Thursday, 20 November 2014

How to determine value when buying wood furniture?

It use to be as simple as 'you get what you pay for' therefore since that table is more money than that table it must be better.  Well that does still hold some truth but it's better to know what to look for so you can make that determination on your own.

It's all about composition and construction.

Composition: Your wood source will determine price, your hardwoods such as oak, maple, cherry and birch are generally stronger and more stable and price is higher for these reasons and the fact that they are less available. Softwoods like pine and fir which will generally dent or scratch easier than your hardwoods and are more available tend to be a lower price.  Your maple and birch furniture will often be more contemporary with simple lines as these woods are harder to craft but they take stain very well and are resistant to warping and shrinking and swelling.  Your cherry is often a veneer, and although this usually has a negative connotation, the cherry veneer can offer an elegant look and longevity when paired with a high quality base material.  

Construction: This is the difficult part because it is tough for us to be experts in wood craftsmanship and unfortunately very easy for some manufacturers to make the appearance look so appealing that we forget about what's underneath.  But as I did with my first grade 8 crush, let me list some pros and cons to look for in the construction. Keep in mind this is based on looking for longevity in your purchase, if you are filling a spare bedroom some of these things may not matter to your purchase.

Cons:
  • Staples, if you see staples it isn't crafted well.
  • Exposed glue, probably quick assembly was more of a concern
  • Jostle the piece of furniture, if it squeaks, rocks, twists or wobbles it should be reflected on the price tag.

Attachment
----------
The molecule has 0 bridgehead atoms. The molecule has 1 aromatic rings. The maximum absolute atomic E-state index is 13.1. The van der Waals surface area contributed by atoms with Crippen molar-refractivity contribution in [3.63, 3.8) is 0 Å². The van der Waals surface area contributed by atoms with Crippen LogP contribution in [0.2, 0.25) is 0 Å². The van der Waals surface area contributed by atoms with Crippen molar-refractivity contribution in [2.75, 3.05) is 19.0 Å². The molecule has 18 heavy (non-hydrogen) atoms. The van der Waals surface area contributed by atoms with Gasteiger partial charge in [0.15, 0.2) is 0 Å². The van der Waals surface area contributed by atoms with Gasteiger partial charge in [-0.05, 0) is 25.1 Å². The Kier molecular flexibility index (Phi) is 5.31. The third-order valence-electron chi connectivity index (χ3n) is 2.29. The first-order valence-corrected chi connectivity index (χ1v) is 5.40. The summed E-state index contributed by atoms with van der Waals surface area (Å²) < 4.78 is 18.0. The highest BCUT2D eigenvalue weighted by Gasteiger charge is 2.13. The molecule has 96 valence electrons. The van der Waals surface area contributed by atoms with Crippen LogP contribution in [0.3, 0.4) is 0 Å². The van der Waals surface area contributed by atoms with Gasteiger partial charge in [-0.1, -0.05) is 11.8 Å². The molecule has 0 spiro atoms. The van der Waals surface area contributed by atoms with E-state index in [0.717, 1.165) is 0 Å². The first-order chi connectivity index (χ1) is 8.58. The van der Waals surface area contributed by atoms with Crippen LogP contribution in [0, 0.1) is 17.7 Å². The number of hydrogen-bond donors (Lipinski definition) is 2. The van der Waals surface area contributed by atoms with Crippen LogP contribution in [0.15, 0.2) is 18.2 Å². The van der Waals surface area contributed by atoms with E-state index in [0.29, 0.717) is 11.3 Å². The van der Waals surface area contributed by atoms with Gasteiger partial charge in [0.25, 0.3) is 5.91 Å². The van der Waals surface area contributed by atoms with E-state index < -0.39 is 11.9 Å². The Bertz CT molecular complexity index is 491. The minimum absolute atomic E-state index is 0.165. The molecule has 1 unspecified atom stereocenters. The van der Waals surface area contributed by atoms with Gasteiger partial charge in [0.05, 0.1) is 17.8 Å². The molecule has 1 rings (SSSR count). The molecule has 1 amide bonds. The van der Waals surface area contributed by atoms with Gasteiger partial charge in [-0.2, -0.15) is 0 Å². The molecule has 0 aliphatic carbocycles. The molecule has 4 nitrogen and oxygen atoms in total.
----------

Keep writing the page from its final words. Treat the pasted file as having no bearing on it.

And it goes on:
• Knots or cracks, some desire the rustic look of knots but they still should be finished well.
  • Particleboard - if you see this anywhere, it splits easily and veneers pop from it eventually
  • Edges don't have even, consistent stain like the tops
Pros:
  • Look at the interior corners see if there are corner blocks that attach at the corner
  • Product with drawers, look for thin sheets of wood between the drawers (often called dust panels) these add stability
  • Back panels are flush and fitted and are screwed to the frame.
  • If backs and undersides are stained and finished this is very high quality, reduces chance of swelling and shrinking even more.
  • Doors/Drawers are aligned, indicates sturdy structure
  • Smooth even feel as you glide your hand along finish, even the rustic look should feel smooth without blemishes or rough patches
I recommend to find your style first and foremost, whether it's contemporary, classic or modern that will help narrow down the choices.  After that you can ask yourself how long do you want your furniture to last?  If quality is of high importance be sure to inspect the furniture's construction a little deeper.  To help you with this click on the link below, in my opinion it is a clear and concise guide to shopping for quality in furniture. 

http://www.getrichslowly.org/images/GRS/furniture_checklist.pdf